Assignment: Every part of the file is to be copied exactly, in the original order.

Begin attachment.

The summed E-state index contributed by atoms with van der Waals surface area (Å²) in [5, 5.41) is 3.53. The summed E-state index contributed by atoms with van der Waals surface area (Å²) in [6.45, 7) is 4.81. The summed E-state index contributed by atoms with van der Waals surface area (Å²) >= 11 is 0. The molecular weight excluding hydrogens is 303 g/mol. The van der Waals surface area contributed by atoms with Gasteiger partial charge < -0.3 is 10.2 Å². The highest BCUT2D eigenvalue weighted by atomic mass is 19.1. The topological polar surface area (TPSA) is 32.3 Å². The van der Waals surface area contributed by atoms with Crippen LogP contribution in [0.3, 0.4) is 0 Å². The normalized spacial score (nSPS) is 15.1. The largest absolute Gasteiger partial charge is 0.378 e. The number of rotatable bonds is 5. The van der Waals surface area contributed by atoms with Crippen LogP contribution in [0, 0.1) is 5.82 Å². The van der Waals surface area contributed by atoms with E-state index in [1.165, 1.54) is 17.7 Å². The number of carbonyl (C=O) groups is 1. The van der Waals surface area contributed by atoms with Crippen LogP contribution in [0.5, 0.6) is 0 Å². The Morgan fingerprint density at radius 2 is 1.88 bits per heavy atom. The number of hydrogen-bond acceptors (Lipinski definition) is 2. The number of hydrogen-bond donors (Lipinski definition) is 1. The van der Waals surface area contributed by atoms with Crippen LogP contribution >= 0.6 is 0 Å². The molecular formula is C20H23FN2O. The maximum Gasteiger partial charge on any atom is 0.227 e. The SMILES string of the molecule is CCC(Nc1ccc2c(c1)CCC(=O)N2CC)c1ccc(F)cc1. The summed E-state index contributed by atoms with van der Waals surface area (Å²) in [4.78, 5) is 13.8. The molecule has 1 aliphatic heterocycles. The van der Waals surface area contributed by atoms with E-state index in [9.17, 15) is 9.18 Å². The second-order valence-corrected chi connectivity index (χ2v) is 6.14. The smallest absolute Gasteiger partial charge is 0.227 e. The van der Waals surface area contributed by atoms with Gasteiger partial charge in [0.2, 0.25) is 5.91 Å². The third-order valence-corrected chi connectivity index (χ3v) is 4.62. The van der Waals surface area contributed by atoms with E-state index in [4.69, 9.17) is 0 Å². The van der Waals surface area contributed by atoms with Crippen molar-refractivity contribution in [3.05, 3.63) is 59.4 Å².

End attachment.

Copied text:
The summed E-state index contributed by atoms with van der Waals surface area (Å²) in [5, 5.41) is 3.53. The summed E-state index contributed by atoms with van der Waals surface area (Å²) in [6.45, 7) is 4.81. The summed E-state index contributed by atoms with van der Waals surface area (Å²) >= 11 is 0. The molecular weight excluding hydrogens is 303 g/mol. The van der Waals surface area contributed by atoms with Gasteiger partial charge < -0.3 is 10.2 Å². The highest BCUT2D eigenvalue weighted by atomic mass is 19.1. The topological polar surface area (TPSA) is 32.3 Å². The van der Waals surface area contributed by atoms with Crippen LogP contribution in [0.3, 0.4) is 0 Å². The normalized spacial score (nSPS) is 15.1. The largest absolute Gasteiger partial charge is 0.378 e. The number of rotatable bonds is 5. The van der Waals surface area contributed by atoms with Crippen LogP contribution in [0, 0.1) is 5.82 Å². The van der Waals surface area contributed by atoms with E-state index in [1.165, 1.54) is 17.7 Å². The number of carbonyl (C=O) groups is 1. The van der Waals surface area contributed by atoms with Crippen LogP contribution in [0.5, 0.6) is 0 Å². The Morgan fingerprint density at radius 2 is 1.88 bits per heavy atom. The number of hydrogen-bond acceptors (Lipinski definition) is 2. The number of hydrogen-bond donors (Lipinski definition) is 1. The van der Waals surface area contributed by atoms with Crippen LogP contribution >= 0.6 is 0 Å². The molecular formula is C20H23FN2O. The maximum Gasteiger partial charge on any atom is 0.227 e. The SMILES string of the molecule is CCC(Nc1ccc2c(c1)CCC(=O)N2CC)c1ccc(F)cc1. The summed E-state index contributed by atoms with van der Waals surface area (Å²) in [4.78, 5) is 13.8. The molecule has 1 aliphatic heterocycles. The van der Waals surface area contributed by atoms with E-state index in [9.17, 15) is 9.18 Å². The second-order valence-corrected chi connectivity index (χ2v) is 6.14. The smallest absolute Gasteiger partial charge is 0.227 e. The van der Waals surface area contributed by atoms with Gasteiger partial charge in [0.2, 0.25) is 5.91 Å². The third-order valence-corrected chi connectivity index (χ3v) is 4.62. The van der Waals surface area contributed by atoms with E-state index in [4.69, 9.17) is 0 Å². The van der Waals surface area contributed by atoms with Crippen molar-refractivity contribution in [3.05, 3.63) is 59.4 Å².